Mumbai - Newly-retired cricket legend Sachin Tendulkar said on Sunday that it was the "perfect time" for him to leave the game after his body began to struggle with the physical pressure.
The record-breaking batsmen made a tearful final departure from the field on Saturday after his 200th Test match, bringing to an end an unusually long and glittering career spanning 24 years.
The 40-year-old, the world's leading scorer in both Test and one-day cricket and a national hero in India, said his body had told him that it was time to put away his bat.
"I've had a lot of injuries. It's not easy to overcome all those injuries," he told reporters in his hometown Mumbai, where he played his final match.
"Somewhere in life and you reach a stage when your body gives you a message, enough of this physical load. I think the body requires rest."
The only batsman ever to score 100 international centuries, he admitted it was "becoming an effort" to complete training sessions.
"This is the perfect time to leave the game," he added.
With his last international century nearly three years ago, some had suggested Tendulkar's retirement should have come sooner, but the "Little Master" bowed out with his god-like popularity intact across India.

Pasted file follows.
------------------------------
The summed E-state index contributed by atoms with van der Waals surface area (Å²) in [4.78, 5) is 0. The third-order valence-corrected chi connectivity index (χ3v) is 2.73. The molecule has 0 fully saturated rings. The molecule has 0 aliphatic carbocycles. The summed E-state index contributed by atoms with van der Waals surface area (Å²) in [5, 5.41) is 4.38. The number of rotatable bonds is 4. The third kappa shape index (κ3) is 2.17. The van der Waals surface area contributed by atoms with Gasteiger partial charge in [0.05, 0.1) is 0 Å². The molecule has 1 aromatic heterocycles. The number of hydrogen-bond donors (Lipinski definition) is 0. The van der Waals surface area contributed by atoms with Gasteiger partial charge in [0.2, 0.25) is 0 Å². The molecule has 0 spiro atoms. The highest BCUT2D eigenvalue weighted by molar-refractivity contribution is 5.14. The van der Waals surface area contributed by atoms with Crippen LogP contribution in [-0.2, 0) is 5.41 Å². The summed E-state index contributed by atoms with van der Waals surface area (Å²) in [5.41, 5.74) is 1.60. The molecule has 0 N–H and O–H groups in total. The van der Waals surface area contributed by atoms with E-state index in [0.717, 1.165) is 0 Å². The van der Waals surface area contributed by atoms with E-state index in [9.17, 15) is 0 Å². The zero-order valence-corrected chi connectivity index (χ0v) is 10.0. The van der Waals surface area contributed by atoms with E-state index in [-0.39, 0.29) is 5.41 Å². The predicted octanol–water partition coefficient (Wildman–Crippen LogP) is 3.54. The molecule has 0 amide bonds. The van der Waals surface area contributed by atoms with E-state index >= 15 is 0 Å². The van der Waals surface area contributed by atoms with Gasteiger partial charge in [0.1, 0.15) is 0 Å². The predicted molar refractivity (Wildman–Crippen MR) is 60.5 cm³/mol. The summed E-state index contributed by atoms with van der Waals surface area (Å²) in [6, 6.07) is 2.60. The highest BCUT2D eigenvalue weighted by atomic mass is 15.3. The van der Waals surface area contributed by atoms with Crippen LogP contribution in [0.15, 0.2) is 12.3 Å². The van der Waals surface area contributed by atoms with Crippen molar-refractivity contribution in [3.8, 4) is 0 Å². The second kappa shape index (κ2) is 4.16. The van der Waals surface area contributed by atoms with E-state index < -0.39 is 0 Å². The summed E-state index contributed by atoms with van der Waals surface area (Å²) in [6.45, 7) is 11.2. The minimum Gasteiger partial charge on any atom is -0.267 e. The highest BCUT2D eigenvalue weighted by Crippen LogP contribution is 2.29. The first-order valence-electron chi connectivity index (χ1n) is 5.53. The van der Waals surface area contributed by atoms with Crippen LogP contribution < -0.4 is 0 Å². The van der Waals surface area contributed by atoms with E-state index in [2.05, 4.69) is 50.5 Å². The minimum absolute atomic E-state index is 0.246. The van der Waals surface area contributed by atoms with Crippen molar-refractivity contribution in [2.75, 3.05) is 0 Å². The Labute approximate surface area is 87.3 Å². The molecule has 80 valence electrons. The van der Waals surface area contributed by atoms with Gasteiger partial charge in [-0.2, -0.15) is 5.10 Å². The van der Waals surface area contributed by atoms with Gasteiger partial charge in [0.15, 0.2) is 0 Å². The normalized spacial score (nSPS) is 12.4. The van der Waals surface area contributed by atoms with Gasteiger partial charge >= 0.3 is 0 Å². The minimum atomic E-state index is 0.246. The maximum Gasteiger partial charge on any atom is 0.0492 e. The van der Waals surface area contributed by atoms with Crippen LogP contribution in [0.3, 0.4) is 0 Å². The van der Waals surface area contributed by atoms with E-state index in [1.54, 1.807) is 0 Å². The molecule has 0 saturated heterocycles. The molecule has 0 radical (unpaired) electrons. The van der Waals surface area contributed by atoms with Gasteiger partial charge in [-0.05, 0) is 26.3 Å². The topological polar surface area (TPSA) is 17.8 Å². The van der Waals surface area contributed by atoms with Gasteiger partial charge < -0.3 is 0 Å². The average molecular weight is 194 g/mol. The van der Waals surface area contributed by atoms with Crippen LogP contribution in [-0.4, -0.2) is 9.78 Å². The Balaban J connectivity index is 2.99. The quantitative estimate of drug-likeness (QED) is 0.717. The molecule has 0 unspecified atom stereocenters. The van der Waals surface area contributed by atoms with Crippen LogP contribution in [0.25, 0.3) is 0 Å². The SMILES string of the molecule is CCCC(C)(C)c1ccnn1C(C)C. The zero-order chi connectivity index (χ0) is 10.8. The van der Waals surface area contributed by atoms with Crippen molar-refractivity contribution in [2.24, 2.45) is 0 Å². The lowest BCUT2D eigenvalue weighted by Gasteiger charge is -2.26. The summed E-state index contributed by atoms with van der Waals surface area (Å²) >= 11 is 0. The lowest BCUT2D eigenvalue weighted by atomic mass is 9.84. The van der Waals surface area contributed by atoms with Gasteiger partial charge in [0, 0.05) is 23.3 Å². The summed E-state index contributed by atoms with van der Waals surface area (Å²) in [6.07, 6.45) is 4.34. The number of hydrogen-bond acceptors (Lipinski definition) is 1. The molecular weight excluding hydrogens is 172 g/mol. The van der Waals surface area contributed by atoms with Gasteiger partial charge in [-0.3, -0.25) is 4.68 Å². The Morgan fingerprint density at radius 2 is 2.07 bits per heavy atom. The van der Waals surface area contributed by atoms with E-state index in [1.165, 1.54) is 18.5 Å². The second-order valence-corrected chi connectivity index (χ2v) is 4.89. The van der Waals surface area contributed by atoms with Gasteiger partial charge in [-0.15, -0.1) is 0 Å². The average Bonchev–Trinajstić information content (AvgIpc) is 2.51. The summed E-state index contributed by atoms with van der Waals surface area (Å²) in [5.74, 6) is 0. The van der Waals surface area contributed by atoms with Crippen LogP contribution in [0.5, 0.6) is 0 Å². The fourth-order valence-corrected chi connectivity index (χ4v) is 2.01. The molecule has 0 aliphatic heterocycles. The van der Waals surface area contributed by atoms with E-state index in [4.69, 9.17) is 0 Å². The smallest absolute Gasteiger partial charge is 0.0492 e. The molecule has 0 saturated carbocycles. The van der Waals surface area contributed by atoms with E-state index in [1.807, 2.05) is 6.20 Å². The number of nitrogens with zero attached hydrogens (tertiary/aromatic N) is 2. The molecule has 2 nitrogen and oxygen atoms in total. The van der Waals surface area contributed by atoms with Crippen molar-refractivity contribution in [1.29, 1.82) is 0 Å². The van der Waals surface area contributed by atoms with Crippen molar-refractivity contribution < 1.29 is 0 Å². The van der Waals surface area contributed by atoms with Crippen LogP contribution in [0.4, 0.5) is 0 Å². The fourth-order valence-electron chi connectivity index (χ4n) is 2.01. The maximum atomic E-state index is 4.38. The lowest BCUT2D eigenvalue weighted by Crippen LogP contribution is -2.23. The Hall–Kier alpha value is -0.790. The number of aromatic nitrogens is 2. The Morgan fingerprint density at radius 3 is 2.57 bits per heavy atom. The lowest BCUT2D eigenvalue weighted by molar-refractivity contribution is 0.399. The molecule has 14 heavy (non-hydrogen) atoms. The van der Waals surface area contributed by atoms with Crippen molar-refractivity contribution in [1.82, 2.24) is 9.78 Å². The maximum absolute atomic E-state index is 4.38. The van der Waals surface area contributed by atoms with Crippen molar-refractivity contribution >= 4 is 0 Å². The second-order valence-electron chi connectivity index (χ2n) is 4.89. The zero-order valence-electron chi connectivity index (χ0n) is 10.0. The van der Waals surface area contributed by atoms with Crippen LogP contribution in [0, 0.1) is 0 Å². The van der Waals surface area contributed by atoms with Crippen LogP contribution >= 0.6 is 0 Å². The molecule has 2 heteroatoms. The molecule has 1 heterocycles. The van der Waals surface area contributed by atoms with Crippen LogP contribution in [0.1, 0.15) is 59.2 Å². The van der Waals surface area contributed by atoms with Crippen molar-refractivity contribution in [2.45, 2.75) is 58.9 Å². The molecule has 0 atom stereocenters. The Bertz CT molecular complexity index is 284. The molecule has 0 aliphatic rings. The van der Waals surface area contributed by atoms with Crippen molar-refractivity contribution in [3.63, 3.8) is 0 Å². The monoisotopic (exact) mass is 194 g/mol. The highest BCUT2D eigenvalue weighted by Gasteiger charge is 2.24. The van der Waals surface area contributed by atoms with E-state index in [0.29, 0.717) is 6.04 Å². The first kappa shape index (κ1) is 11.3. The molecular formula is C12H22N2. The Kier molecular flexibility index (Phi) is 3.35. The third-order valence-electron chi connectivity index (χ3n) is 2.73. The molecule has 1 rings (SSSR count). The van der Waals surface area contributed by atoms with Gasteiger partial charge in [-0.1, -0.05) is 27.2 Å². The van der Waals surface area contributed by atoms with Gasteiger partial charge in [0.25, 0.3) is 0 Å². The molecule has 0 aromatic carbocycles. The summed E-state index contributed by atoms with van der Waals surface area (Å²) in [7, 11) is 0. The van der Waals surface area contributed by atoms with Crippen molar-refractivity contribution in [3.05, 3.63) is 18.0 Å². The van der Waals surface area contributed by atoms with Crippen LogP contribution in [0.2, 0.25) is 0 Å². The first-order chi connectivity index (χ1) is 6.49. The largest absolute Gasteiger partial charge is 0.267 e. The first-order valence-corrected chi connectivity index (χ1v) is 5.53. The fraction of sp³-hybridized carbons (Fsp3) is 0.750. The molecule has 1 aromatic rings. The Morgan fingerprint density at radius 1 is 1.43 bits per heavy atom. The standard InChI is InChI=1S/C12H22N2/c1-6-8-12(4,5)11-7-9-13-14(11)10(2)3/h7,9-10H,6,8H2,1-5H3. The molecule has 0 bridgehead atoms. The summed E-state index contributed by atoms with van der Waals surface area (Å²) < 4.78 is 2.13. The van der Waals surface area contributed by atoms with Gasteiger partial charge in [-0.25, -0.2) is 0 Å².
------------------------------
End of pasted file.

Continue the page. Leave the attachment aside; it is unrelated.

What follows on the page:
The crowd at the Wankhede stadium wept with him on Saturday and deafeningly cheered his name after the match against the West Indies came to a close.
He made an emotional and poignant speech on the field thanking everyone who had supported him, before being hoisted on his teammates' shoulders for a lap of honour around the field.
Tendulkar, who made a cup of tea and had a "relaxed" breakfast with his wife Anjali after waking up on Sunday, said the finality of his retirement was yet to sink in.
"I don't know why but it is yet to strike me that I'm not going to play cricket anymore," he said.
"Cricket has been my life, cricket was oxygen for me."
Tendulkar remained tight-lipped over his future plans, but said he would like to help "the next generation" of cricketers and stay associated with the game on some level.
"It's just 24 hours I've been retired, at least give me 24 days to take rest. I'll decide after that," he joked with the media.
After his farewell match, he became the first sportsperson to receive the Bharat Ratna, India's highest civilian award, which he dedicated to his own mother and all other Indian mothers for the "thousands" of sacrifices they make for their children.